This paper seeks to investigate the feasibility of in-situ bottom-up upgrade as an incremental strategy for upgrading informal settlements in the context of a resilient city development.

Around the world, informal and low-income settlements (so-called “slums”) have been a major issue in city management and environmental sustainability in developing countries. Overall, African cities have an agenda for slum management and response. For example, the South African government introduced the Upgrade of Informal Settlements Program (UISP), as a comprehensive plan for upgrading slum settlements. Nevertheless, upgrading informal settlements from the bottom-up is key to inform broad protocols and strategies for sustainable communities and `adaptive cities´. Community-scale schemes can drive sustainability from the bottom-up and offer opportunities to share lessons learnt at the local level. Key success factors in their roll-out are: systems thinking; empowered local authorities that support decentralised solutions and multidisciplinary collaboration between the involved actors, including the affected local population.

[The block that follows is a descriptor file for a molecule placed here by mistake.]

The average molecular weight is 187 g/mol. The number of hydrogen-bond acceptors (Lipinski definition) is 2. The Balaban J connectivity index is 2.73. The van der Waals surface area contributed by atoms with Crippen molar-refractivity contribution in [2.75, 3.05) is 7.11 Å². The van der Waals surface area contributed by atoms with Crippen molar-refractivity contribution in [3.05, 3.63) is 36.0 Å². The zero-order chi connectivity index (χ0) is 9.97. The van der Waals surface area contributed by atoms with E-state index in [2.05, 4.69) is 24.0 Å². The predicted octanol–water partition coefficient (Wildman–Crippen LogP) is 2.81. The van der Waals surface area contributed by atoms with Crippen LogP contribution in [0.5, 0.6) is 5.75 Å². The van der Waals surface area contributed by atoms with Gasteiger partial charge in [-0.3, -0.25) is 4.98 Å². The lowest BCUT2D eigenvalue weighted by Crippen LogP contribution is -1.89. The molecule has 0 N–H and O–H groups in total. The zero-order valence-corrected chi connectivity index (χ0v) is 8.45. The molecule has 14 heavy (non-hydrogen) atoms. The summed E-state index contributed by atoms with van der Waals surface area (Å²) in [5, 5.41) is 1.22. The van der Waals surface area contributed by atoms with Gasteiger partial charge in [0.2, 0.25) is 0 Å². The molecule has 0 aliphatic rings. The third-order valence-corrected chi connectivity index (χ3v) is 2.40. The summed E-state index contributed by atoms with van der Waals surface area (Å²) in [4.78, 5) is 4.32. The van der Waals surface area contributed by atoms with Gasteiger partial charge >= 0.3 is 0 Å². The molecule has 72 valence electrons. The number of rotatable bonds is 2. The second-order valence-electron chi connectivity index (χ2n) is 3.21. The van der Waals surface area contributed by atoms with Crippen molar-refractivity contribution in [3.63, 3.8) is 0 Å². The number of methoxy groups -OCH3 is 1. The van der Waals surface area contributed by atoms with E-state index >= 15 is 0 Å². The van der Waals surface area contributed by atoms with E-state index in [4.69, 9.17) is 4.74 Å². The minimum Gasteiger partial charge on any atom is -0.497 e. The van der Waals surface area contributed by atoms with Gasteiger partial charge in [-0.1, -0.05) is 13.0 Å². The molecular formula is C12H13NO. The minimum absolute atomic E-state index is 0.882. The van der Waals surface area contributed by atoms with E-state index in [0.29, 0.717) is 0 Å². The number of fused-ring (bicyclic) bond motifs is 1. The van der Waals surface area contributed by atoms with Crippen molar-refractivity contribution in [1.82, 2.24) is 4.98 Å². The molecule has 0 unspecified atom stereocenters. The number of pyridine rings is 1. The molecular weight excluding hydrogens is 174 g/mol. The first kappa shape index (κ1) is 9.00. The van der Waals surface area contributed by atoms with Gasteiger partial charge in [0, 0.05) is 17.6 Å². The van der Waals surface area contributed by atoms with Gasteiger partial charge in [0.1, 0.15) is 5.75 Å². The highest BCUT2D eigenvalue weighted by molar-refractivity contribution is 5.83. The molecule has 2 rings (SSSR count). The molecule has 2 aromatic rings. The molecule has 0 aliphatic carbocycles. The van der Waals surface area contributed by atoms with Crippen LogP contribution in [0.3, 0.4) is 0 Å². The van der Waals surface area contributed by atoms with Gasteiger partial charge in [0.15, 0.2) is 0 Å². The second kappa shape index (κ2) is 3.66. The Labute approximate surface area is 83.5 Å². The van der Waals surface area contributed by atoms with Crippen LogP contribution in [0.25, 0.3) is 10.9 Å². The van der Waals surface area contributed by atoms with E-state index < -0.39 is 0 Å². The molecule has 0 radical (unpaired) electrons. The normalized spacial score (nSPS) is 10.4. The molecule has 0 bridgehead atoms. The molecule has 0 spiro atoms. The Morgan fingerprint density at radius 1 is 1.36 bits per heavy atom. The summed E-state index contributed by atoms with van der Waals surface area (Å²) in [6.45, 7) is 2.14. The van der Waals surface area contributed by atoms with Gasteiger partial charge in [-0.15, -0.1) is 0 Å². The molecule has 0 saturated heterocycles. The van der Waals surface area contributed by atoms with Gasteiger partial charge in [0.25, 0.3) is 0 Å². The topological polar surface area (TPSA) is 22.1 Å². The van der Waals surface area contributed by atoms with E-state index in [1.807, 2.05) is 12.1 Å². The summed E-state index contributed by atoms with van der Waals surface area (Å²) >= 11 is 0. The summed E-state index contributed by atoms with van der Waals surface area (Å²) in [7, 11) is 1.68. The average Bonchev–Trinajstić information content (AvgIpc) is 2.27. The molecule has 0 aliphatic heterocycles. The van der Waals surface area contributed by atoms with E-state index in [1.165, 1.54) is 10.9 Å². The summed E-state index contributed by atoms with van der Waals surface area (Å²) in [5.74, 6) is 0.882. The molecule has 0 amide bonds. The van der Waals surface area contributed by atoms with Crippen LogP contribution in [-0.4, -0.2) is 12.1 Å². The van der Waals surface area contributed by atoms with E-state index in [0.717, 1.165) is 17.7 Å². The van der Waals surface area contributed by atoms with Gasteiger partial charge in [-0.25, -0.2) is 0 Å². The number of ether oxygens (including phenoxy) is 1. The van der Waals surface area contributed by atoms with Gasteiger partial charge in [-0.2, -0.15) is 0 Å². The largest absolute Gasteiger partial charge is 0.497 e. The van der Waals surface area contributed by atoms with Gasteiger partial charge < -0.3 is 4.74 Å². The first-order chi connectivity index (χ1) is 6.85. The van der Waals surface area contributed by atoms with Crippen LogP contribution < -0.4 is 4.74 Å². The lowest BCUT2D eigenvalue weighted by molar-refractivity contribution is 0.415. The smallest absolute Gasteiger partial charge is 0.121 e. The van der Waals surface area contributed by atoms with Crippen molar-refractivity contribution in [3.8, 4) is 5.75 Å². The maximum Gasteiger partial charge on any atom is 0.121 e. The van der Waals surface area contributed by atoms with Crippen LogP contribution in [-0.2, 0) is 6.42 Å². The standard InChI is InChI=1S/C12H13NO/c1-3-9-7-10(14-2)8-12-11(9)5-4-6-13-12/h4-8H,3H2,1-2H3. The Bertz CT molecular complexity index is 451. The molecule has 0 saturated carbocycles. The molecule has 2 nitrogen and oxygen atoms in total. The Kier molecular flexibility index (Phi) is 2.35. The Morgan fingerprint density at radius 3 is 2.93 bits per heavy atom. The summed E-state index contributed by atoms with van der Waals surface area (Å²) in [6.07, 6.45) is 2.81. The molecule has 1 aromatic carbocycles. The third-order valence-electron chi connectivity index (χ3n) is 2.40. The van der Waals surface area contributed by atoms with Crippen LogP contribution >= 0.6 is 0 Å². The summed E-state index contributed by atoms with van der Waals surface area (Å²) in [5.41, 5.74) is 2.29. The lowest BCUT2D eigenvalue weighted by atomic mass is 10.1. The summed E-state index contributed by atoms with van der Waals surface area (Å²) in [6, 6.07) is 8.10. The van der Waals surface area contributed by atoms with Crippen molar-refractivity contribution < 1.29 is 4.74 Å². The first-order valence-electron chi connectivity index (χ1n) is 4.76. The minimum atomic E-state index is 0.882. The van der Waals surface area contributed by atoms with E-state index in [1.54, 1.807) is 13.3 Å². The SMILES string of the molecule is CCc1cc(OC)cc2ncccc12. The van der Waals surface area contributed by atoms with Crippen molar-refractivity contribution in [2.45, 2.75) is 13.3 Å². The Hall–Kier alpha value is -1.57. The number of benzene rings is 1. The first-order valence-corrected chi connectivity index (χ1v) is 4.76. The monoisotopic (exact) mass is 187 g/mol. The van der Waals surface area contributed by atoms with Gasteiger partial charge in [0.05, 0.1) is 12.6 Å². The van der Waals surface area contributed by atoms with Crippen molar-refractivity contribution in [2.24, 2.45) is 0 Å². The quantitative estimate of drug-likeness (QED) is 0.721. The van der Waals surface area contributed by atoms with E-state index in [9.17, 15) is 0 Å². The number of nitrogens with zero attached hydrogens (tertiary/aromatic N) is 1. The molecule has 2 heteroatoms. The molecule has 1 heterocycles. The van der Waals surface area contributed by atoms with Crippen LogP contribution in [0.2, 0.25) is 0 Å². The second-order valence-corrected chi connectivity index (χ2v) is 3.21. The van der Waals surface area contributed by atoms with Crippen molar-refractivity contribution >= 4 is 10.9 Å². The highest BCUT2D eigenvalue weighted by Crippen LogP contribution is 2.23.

This research lies under the umbrella of sustainable bottom-up urban regeneration. As part of a larger project of collaboration between UK and SA research institutions, this paper presents an overview of in-situ participatory upgrade as an incremental strategy for upgrading informal settlements in the context of sustainable and resilient city. The motivation for this research is rooted in identifying the underpinning barriers and enabling drivers for up-scaling community-led, participatory upgrading approaches in informal settlements in the metropolitan area. This review paper seeks to provide some preliminary guidelines and recommendations for an integrated collaborative environmental and construction management framework to enhance community self-reliance. A theoretical approach based on the review of previous studies was combined with a pilot study conducted in Durban (South Africa) to investigate the feasibility of community-led upgrading processes.



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